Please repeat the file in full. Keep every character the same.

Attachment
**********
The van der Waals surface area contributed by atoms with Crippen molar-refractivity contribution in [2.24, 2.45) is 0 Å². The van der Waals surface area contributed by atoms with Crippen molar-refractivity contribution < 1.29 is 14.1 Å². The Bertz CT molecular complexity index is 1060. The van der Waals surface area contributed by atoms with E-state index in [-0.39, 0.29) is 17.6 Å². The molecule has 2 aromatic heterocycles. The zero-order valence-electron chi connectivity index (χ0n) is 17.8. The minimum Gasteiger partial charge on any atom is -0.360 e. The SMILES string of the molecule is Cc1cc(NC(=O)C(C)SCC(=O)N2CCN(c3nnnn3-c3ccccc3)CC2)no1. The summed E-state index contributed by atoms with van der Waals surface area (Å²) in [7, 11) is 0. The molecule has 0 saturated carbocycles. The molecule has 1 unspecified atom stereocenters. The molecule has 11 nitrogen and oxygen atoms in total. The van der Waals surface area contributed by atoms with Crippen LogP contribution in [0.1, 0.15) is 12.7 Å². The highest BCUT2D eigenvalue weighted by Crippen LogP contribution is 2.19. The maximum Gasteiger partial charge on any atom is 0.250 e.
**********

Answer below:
The van der Waals surface area contributed by atoms with Crippen molar-refractivity contribution in [2.24, 2.45) is 0 Å². The van der Waals surface area contributed by atoms with Crippen molar-refractivity contribution < 1.29 is 14.1 Å². The Bertz CT molecular complexity index is 1060. The van der Waals surface area contributed by atoms with E-state index in [-0.39, 0.29) is 17.6 Å². The molecule has 2 aromatic heterocycles. The zero-order valence-electron chi connectivity index (χ0n) is 17.8. The minimum Gasteiger partial charge on any atom is -0.360 e. The SMILES string of the molecule is Cc1cc(NC(=O)C(C)SCC(=O)N2CCN(c3nnnn3-c3ccccc3)CC2)no1. The summed E-state index contributed by atoms with van der Waals surface area (Å²) in [7, 11) is 0. The molecule has 0 saturated carbocycles. The molecule has 1 unspecified atom stereocenters. The molecule has 11 nitrogen and oxygen atoms in total. The van der Waals surface area contributed by atoms with Crippen LogP contribution in [0.1, 0.15) is 12.7 Å². The highest BCUT2D eigenvalue weighted by Crippen LogP contribution is 2.19. The maximum Gasteiger partial charge on any atom is 0.250 e.